"The Bashful Virgin's Side-long Looks Of Love"
Context: In a preface to the poem addressed to Sir Joshua Reynolds, Goldsmith explains that his purpose is to deplore the depopulation of the rural countryside in England. The depopulation is occurring, he says, because of the movement of people to urban areas where more luxuries and greater material wealth are available. He regrets that "For twenty or thirty years past, it has been the fashion to consider luxury as one of the greatest national advantages; and all the wisdom of antiquity in that particular, as erroneous." The poet achieves his purpose through a series of contrasting views of a village named Auburn, first describing it in its earlier, happier state. After picturing the village itself, the poet moves to the people at play after their day's work:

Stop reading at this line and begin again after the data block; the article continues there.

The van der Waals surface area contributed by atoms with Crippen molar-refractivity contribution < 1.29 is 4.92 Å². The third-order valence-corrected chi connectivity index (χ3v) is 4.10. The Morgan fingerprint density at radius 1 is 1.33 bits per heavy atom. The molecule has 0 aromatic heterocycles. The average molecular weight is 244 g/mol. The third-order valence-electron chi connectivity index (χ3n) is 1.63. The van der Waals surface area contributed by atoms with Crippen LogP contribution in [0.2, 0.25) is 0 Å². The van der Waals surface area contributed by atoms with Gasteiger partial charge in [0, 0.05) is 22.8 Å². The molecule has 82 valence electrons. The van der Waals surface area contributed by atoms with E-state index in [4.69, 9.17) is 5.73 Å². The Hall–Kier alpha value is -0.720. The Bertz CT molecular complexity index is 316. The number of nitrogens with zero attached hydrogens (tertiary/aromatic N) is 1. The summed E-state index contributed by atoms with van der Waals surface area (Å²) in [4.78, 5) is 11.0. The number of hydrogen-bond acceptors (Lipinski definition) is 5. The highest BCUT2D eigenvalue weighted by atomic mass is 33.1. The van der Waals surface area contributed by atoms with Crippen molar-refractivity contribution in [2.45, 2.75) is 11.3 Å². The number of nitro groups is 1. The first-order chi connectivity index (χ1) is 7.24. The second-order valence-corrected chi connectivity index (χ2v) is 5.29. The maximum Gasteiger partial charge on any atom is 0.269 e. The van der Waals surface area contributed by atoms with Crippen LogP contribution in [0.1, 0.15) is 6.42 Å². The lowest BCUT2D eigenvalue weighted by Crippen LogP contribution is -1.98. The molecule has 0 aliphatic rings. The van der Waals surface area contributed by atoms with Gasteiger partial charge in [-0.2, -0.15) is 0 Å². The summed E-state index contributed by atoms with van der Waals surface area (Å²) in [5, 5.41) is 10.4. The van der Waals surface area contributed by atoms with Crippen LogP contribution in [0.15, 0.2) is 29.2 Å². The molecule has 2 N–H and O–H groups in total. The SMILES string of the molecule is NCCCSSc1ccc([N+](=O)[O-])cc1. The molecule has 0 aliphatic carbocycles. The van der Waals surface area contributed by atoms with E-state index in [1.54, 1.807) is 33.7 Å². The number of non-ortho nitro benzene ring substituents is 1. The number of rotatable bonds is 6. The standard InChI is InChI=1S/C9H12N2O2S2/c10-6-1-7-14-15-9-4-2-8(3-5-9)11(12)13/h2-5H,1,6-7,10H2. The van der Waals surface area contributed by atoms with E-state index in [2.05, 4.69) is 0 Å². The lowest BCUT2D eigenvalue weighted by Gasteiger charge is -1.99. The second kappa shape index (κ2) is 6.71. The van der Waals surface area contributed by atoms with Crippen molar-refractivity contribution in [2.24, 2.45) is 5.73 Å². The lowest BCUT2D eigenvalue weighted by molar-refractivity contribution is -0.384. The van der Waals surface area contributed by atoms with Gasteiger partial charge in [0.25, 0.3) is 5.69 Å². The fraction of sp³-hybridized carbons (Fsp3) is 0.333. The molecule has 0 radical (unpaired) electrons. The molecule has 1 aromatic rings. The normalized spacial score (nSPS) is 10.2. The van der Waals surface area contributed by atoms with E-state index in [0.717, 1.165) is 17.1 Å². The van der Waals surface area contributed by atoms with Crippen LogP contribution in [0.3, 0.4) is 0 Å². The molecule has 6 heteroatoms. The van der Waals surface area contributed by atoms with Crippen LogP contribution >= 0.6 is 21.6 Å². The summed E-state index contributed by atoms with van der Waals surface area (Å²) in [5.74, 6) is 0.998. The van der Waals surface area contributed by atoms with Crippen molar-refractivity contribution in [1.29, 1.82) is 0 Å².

The dancing pair that simply sought renown,By holding out to tire each other down;The swain mistrustless of his smutted face,While secret laughter titter'd round the place;The bashful virgin's side-long looks of love,The matron's glance that would those looks reprove:These were thy charms, sweet village; sports like these,With sweet succession, taught e'en toil to please;These round thy bowers their cheerful influence shed,These were thy charms–but all these charms are fled.